When Sissonville forward Lydia Murray informed University of Charleston soccer coach Todd Diuguid that she would be joining his program, it was one of the happiest days of her life.
"It was something I had been thinking about for a while," Murray said of committing to UC. "I felt like I made a really good decision to play for a great school and a great coach.
"They are like one big family, which is one of the biggest reasons I decided to play there. Family is really important to me. My mom and grandparents are very supportive of me and attend every game, whether home or away."
Since Murray started playing soccer at the early age of 3, she always dreamed of going to college one day and playing soccer.
"If soccer was on the television, she would be right there glued to the screen," said her mother, Shelly Murray. "She would say 'I want to be like them.' Mia Hamm was her favorite player."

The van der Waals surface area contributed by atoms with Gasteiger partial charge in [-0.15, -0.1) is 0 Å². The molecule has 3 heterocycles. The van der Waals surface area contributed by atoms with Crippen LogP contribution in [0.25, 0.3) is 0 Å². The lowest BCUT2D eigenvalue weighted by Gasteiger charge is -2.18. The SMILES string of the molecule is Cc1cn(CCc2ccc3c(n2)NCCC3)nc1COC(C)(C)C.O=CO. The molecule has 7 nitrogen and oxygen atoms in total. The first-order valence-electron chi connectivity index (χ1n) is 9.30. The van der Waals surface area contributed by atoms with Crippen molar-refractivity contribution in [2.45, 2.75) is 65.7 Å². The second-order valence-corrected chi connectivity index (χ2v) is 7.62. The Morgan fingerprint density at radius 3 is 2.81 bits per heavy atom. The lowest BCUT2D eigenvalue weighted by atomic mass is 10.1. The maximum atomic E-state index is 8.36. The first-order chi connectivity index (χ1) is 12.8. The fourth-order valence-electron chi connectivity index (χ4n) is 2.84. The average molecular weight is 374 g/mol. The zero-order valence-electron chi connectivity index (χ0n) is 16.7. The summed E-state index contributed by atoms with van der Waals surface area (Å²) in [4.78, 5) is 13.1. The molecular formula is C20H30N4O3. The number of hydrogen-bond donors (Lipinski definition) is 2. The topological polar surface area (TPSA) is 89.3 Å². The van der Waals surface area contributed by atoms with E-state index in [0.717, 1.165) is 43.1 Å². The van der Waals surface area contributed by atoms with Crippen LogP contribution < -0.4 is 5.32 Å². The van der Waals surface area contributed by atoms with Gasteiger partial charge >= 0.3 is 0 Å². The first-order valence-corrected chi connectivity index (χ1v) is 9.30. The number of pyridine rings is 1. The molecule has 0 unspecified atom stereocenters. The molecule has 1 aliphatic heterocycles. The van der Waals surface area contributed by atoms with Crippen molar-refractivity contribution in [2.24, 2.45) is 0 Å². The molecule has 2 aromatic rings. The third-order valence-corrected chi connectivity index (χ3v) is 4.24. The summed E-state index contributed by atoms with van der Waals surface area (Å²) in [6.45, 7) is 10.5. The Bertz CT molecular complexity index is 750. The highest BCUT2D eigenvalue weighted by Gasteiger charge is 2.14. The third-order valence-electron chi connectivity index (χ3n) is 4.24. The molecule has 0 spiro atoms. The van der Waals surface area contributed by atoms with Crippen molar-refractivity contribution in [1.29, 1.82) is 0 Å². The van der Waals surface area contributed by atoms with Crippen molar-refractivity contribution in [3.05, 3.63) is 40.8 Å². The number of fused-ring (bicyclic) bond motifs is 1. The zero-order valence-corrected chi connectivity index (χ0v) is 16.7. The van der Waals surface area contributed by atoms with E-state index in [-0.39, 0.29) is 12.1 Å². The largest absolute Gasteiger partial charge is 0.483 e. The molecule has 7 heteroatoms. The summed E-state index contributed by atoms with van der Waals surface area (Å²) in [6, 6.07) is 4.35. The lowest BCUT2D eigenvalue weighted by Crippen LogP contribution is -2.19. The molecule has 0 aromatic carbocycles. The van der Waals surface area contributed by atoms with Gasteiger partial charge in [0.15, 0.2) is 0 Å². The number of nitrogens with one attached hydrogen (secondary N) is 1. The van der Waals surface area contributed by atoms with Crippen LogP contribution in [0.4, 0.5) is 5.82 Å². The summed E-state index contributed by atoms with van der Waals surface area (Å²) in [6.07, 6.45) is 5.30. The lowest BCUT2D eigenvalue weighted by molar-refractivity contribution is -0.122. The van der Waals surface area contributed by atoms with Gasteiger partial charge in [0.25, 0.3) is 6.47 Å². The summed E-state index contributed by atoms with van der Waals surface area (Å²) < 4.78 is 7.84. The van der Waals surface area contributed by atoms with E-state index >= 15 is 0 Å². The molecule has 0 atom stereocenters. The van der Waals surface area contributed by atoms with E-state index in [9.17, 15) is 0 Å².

But that dream almost never came true.
In January 2011, during Murray's sophomore year, her father passed away after a long battle with cancer, and she strongly considered hanging up her soccer cleats.
"I was having such a tough time with his death," Lydia Murray said. "I figured it would be just easier not to play because he wasn't here anymore.
"He was my biggest fan. He came to all my games. He wasn't even a big sports fan. He wanted to be there to support me because that was the single-most thing to him."
Ultimately, it was her father's undying support and sacrifice that led Murray back to brushing off the cleats and embracing the sport again.
"Even though he is gone physically, I know he is still cheering for me to this day," Murray said. "I didn't want to let him down. I wanted him to be proud of me."
The word "proud" would be an understatement of what Gene Murray would feel if he was still cheering on his daughter from the stands.